To build a safe home for someone who is so sensitive to chemicals that they are having trouble living comfortably without pain can be an enormous task. I know this because I’ve just spent the last three years designing the house, testing the building materials, sourcing the workers and also the products needed to build an Eco-friendly, Allergy-free House. And, as difficult as this has been, and I am nowhere near the most sensitive of all my chemically sensitive brothers and sisters, I’ve learnt to have an exquisite understanding of the trials and tribulations encountered on this project of trying to create a safe place to live. 

The last three years of my life have been hell; so I really need this safe place. 

A place where I can walk on tiles instead of foil; a place where I can sleep without getting sick from neighbours’ chimney smoke; a place where I can be well enough to cope with going to Uni one day a week; a place where I gain enough tolerance to chemicals back that my partner doesn’t have to shower every time he comes in after being near fragrance wearers, the petrol station or in the supermarket aisle (where cleaning products’ VOCs from the cleaning aisle adhere to his clothes (and the little hair that he has)); a place where I’m not exposed to moulds, especially outdoor moulds making their way inside; but most of all I just want a place that’s safe. A place where I can just be without being sick. (Something we all deserve!)

Whether you consider yourself to have, or have been diagnosed with Multiple Chemical Sensitivity (MCS) or you just have a few chemical sensitivities, you need a safe home before you can even begin to recover. Whether you or a family member have inhalant allergies, asthma or another condition impacted on via human produced chemicals or natural substances, before you can begin to recover, seriously, a safe home must be created. A study by Pamela Reed Gibson titled, ‘Perceived Treatment Efficacy for Conventional and Alternative Therapies Reported by Persons with Multiple Chemical Sensitivity‘, lists a chemical-free home (after chemical avoidance) as the top second successful treatment for people with chemical sensitivity. I’m holding on tightly to that piece of information right now.

So how long does it take to create a safe home for someone sensitive to chemicals (like, a lot of chemicals)?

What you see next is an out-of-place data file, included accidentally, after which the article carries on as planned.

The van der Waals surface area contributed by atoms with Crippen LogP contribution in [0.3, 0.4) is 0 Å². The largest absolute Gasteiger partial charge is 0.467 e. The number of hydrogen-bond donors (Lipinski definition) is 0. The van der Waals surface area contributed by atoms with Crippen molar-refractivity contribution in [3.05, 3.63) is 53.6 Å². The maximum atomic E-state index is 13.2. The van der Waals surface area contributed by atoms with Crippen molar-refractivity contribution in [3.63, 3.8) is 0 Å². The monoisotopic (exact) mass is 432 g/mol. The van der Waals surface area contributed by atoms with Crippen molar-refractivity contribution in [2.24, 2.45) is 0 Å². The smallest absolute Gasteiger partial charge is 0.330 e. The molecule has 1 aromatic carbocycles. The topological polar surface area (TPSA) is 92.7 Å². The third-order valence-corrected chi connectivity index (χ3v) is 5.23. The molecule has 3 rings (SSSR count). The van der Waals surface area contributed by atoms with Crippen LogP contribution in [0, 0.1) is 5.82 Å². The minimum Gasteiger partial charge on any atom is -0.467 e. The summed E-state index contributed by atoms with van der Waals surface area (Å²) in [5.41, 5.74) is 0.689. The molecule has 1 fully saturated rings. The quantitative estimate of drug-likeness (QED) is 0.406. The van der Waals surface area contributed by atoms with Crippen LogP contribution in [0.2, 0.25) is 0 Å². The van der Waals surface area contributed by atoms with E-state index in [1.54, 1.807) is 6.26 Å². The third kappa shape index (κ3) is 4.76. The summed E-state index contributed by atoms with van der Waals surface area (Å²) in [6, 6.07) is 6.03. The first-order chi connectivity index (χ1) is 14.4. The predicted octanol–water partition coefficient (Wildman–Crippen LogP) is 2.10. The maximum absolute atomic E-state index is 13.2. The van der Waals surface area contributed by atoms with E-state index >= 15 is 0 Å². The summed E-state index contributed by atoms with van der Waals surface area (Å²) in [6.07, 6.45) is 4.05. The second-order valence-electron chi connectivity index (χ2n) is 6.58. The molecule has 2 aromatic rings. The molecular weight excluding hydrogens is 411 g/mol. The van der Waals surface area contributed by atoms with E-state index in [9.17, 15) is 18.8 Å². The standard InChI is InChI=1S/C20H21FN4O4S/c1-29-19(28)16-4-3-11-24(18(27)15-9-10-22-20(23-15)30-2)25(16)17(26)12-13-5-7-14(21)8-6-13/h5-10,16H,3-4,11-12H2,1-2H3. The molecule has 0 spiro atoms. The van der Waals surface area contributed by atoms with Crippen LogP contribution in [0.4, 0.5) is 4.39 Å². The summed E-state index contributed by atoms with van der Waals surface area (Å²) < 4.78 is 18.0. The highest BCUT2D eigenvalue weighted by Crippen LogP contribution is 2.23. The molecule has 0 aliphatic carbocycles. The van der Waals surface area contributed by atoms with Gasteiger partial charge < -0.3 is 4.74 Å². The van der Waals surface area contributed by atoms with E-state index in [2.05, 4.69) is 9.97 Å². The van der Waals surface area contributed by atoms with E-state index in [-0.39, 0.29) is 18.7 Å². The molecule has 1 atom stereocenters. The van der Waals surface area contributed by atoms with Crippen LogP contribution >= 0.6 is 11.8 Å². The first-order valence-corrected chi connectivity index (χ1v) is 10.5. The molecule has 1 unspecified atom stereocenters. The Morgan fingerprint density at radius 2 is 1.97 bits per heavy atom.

Well, the answer to that is as vast and varied as the symptoms and the chemicals to which we, as individuals, try to avoid. Also, I think this is a project that may take time due to a lot of stopping and starting because it’s so important to get the living space right; it’s worth actually taking your time rather than just slapping something together that turns out to be intolerable. The answer to this question came to me in the mail not long ago. A friend whom I’d shown my house plans to wrote back to me and said: “Don’t rush into this. Take as long as you need to get it right.” This was coming from a person who has MCS; someone who has successfully built themselves a safe home; someone who was once very sick and has now experienced a huge recovery in health. Inspiring much? I’ll say!

So what type of house does a chemically sensitive person need built for them?

When I asked my specialist just exactly what type of home we needed to build for me to be able to avoid symptoms from chemical exposure within my living space, he said: “You just need a normal house built without chemicals you are reactive to.” This was a relief because I was starting to think about straw bale and mud bricks, you know, natural materials, which are fine if that’s what you want or need but I wanted to build a house that fits into the urban landscape. Something that can be resold further down the track; something that goes up in value; something that won’t leak or grow mould. Concrete, brick, stone, wood and cement sheeting is what we decided on.